The vibrational states of two spatially separated, millimeter-sized diamonds are entangled at room temperature by beaming laser light at them (green). The researchers verified this entanglement by studying the subsequent laser pulses beamed through the system.
Scientists have linked two diamonds in a mysterious process called entanglement that is normally only seen on the quantum scale.
Entanglement is so weird that Einstein dubbed it "spooky action at a distance." It's a strange effect where one object gets connected to another so that even if they are separated by large distances, an action performed on one will affect the other. Entanglement usually occurs with subatomic particles, and was predicted by the theory of quantum mechanics, which governs the realm of the very small.
But now physicists have succeeded in entangling two macroscopic diamonds, demonstrating that quantum mechanical effects are not limited to the microscopic scale.
"I think it's an important step into a new regime of thinking about quantum phenomena," physicist Ian Walmsley of England's University of Oxford said."That is, in this regime of the bigger world, room temperatures, ambient conditions. Although the phenomenon was expected to exist, actually being able to observe it in such a system we think is quite exciting." [Twisted Physics: 7 Mind-Blowing Findings]
Another study recently used quantum entanglement to teleport bits of light from one place to another. And other researchers have succeeded in entangling macroscopic objects before, but they have generally been under special circumstances, prepared in special ways, and cooled to cryogenic temperatures. In the new achievement, the diamonds were large and not prepared in any special way, the researchers said.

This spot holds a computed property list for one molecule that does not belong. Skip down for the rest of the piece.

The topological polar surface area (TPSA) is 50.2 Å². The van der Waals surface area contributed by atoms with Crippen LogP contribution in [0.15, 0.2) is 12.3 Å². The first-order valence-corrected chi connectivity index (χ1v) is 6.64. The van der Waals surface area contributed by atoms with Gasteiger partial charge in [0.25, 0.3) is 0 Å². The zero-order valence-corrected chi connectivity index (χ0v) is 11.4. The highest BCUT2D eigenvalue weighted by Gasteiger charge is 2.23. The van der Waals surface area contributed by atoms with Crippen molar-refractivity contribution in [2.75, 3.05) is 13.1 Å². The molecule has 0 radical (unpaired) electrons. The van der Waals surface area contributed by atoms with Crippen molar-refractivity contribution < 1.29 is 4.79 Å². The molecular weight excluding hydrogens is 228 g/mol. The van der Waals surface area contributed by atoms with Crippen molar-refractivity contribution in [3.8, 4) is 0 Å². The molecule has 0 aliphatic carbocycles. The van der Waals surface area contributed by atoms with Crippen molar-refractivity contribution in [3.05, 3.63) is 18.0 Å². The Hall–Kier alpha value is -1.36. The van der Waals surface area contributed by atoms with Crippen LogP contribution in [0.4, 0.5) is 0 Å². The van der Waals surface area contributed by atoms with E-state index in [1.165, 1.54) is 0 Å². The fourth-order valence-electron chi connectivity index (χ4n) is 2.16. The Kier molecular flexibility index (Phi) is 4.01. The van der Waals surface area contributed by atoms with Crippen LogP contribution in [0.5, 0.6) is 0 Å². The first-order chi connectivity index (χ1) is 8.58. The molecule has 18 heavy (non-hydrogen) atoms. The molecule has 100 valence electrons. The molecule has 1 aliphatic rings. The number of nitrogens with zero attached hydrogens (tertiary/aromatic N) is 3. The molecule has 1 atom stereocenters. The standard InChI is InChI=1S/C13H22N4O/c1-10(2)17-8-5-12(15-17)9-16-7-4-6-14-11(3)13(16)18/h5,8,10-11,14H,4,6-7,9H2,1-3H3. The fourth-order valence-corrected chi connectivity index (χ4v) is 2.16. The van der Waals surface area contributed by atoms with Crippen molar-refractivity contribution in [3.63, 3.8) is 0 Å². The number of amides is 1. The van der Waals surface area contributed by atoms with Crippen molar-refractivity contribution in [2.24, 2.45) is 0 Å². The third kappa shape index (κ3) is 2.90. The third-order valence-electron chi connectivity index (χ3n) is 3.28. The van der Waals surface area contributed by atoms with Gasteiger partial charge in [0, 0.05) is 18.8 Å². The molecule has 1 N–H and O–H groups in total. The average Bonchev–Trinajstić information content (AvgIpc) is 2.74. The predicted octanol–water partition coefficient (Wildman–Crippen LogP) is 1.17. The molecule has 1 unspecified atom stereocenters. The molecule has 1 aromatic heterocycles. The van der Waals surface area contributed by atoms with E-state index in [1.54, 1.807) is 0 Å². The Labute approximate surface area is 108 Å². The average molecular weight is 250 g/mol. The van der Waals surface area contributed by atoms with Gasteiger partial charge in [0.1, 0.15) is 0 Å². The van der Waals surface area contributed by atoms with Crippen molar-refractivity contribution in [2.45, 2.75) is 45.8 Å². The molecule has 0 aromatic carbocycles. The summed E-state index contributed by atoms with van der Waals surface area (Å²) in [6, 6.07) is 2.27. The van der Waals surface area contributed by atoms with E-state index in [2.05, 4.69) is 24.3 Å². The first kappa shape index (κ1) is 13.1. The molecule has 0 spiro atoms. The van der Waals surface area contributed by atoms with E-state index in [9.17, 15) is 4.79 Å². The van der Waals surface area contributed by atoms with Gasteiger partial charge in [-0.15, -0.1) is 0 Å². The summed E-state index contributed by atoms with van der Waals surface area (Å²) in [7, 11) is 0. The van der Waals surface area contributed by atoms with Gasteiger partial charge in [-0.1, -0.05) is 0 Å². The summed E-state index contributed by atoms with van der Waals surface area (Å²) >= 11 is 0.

"It's big enough you can see it," Walmsley told LiveScience of the diamonds."They're sitting on the table, out in plain view. The laboratory isn't particularly cold or particularly hot, it's just your everyday room."
Walmsley, along with a team of physicists led by Oxford graduate student Ka Chung Lee, accomplished this feat by entangling the vibration of two diamond crystals. To do so, the researchers set up an apparatus to send a laser pulse at both diamonds simultaneously. Sometimes, the laser light changed color, to a lower frequency, after hitting the diamonds. That told the scientists it had lost a bit of energy.
Because energy must be conserved in closed systems (where there's no input of outside energy), the researchers knew that the "lost" energy had been used in some way. In fact, the energy had been converted into vibrational motion for one of the diamonds (albeit motion that is too small to observe visually). However, the scientists had no way of knowing which diamond was vibrating.
Then, the researchers sent a second pulse of laser light through the now-vibrating system. This time, if the light emerged with a color of higher frequency, it meant it had gained the energy back by absorbing it from the diamond, stopping its vibration.
The scientists had set up two separate detectors to measure the laser light — one for each diamond.
If the two diamonds weren't entangled, the researchers would expect each detector to register a changed laser beam about 50 percent of the time. It's similar to tossing a coin, where random chance would lead to heads about half the time and tails the other half the time on average.
Instead, because the two diamonds were linked, they found that one detector measured the change every time, and the other detector never fired. The two diamonds, it seemed, were so connected they reacted as a single entity, rather than two individual objects.
The scientists report their results in the Dec. 2 issue of the journal Science.
"Recent advances in quantum control techniques have allowed entanglement to be observed for physical systems with increasing complexity and separation distance," University of Michigan physicist Luming Duan, who was not involved in the study, wrote in an accompanying essay in the same issue of Science."Lee et al. take an important step in this direction by demonstrating entanglement between oscillation patterns of atoms—phonon modes—of two diamond samples of millimeter size at room temperature, separated by a macroscopic distance of about 15 cm."
In addition to furthering scientists' understanding of entanglement, the research could help develop faster computers called photonic processors, relying on quantum effects, said Oxford physicist Michael Sprague, another team member on the project.
"The long-term goal is that if you can harness the power of quantum phenomena, you can potentially do things more efficiently than is currently possible," Sprague said.